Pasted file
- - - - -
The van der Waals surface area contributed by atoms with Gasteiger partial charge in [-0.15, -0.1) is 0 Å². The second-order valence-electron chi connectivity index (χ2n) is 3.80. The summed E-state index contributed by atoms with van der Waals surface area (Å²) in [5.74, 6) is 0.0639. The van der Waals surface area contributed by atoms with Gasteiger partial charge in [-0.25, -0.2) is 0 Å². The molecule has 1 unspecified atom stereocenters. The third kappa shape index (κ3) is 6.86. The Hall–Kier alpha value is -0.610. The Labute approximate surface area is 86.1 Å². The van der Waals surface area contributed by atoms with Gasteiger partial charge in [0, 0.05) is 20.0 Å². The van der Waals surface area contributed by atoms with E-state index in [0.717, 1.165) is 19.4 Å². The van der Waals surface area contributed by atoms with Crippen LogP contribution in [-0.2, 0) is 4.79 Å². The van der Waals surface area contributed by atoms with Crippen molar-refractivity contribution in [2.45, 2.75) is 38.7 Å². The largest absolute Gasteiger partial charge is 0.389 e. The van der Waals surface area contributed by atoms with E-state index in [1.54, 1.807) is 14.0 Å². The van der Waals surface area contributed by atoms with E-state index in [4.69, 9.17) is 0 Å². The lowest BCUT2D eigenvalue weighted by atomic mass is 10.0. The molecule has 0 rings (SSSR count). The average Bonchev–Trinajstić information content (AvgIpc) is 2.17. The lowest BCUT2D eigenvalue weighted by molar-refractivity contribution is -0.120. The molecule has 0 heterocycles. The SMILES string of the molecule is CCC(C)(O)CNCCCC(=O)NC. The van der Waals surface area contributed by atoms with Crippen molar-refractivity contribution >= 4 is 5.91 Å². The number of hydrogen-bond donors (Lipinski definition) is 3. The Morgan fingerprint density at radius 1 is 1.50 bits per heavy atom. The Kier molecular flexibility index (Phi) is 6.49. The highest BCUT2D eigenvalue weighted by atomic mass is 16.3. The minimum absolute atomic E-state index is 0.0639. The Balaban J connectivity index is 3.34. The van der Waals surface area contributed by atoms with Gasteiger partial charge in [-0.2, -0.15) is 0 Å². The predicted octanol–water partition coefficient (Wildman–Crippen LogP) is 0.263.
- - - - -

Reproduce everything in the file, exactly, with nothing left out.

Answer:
The van der Waals surface area contributed by atoms with Gasteiger partial charge in [-0.15, -0.1) is 0 Å². The second-order valence-electron chi connectivity index (χ2n) is 3.80. The summed E-state index contributed by atoms with van der Waals surface area (Å²) in [5.74, 6) is 0.0639. The van der Waals surface area contributed by atoms with Gasteiger partial charge in [-0.25, -0.2) is 0 Å². The molecule has 1 unspecified atom stereocenters. The third kappa shape index (κ3) is 6.86. The Hall–Kier alpha value is -0.610. The Labute approximate surface area is 86.1 Å². The van der Waals surface area contributed by atoms with Gasteiger partial charge in [0, 0.05) is 20.0 Å². The van der Waals surface area contributed by atoms with E-state index in [0.717, 1.165) is 19.4 Å². The van der Waals surface area contributed by atoms with Crippen LogP contribution in [-0.2, 0) is 4.79 Å². The van der Waals surface area contributed by atoms with Crippen molar-refractivity contribution in [2.45, 2.75) is 38.7 Å². The largest absolute Gasteiger partial charge is 0.389 e. The van der Waals surface area contributed by atoms with E-state index in [1.54, 1.807) is 14.0 Å². The van der Waals surface area contributed by atoms with E-state index in [4.69, 9.17) is 0 Å². The lowest BCUT2D eigenvalue weighted by atomic mass is 10.0. The molecule has 0 rings (SSSR count). The average Bonchev–Trinajstić information content (AvgIpc) is 2.17. The lowest BCUT2D eigenvalue weighted by molar-refractivity contribution is -0.120. The molecule has 0 heterocycles. The SMILES string of the molecule is CCC(C)(O)CNCCCC(=O)NC. The van der Waals surface area contributed by atoms with Crippen molar-refractivity contribution >= 4 is 5.91 Å². The number of hydrogen-bond donors (Lipinski definition) is 3. The Morgan fingerprint density at radius 1 is 1.50 bits per heavy atom. The Kier molecular flexibility index (Phi) is 6.49. The highest BCUT2D eigenvalue weighted by atomic mass is 16.3. The minimum absolute atomic E-state index is 0.0639. The Balaban J connectivity index is 3.34. The van der Waals surface area contributed by atoms with Gasteiger partial charge in [-0.2, -0.15) is 0 Å². The predicted octanol–water partition coefficient (Wildman–Crippen LogP) is 0.263.